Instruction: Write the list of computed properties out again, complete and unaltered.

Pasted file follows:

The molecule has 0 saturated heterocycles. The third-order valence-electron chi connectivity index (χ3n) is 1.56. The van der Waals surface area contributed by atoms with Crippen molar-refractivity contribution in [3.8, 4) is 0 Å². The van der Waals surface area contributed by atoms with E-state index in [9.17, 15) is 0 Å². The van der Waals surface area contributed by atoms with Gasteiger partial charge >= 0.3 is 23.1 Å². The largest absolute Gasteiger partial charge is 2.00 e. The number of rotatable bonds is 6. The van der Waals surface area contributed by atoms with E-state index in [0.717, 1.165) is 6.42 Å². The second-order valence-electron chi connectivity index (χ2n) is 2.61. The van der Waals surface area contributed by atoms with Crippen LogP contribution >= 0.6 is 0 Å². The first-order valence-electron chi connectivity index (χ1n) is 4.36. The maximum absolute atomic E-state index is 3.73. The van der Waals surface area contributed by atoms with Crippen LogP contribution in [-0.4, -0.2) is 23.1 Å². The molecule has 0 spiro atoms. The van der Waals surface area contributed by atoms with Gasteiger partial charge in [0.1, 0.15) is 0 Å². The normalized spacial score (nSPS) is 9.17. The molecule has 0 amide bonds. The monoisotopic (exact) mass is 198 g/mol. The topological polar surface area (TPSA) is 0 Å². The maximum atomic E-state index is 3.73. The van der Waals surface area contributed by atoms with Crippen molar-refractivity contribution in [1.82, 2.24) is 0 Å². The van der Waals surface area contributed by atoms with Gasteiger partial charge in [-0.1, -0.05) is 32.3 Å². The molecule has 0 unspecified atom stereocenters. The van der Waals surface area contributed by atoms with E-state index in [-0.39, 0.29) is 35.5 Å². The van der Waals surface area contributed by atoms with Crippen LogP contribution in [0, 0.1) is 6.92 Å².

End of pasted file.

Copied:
The molecule has 0 saturated heterocycles. The third-order valence-electron chi connectivity index (χ3n) is 1.56. The van der Waals surface area contributed by atoms with Crippen molar-refractivity contribution in [3.8, 4) is 0 Å². The van der Waals surface area contributed by atoms with E-state index in [9.17, 15) is 0 Å². The van der Waals surface area contributed by atoms with Gasteiger partial charge >= 0.3 is 23.1 Å². The largest absolute Gasteiger partial charge is 2.00 e. The number of rotatable bonds is 6. The van der Waals surface area contributed by atoms with E-state index in [0.717, 1.165) is 6.42 Å². The second-order valence-electron chi connectivity index (χ2n) is 2.61. The van der Waals surface area contributed by atoms with Crippen LogP contribution >= 0.6 is 0 Å². The first-order valence-electron chi connectivity index (χ1n) is 4.36. The maximum absolute atomic E-state index is 3.73. The van der Waals surface area contributed by atoms with Crippen LogP contribution in [-0.4, -0.2) is 23.1 Å². The molecule has 0 spiro atoms. The van der Waals surface area contributed by atoms with Gasteiger partial charge in [0.1, 0.15) is 0 Å². The normalized spacial score (nSPS) is 9.17. The molecule has 0 amide bonds. The monoisotopic (exact) mass is 198 g/mol. The topological polar surface area (TPSA) is 0 Å². The maximum atomic E-state index is 3.73. The van der Waals surface area contributed by atoms with Crippen molar-refractivity contribution in [1.82, 2.24) is 0 Å². The van der Waals surface area contributed by atoms with Gasteiger partial charge in [-0.1, -0.05) is 32.3 Å². The molecule has 0 unspecified atom stereocenters. The van der Waals surface area contributed by atoms with E-state index in [-0.39, 0.29) is 35.5 Å². The van der Waals surface area contributed by atoms with Crippen LogP contribution in [0, 0.1) is 6.92 Å².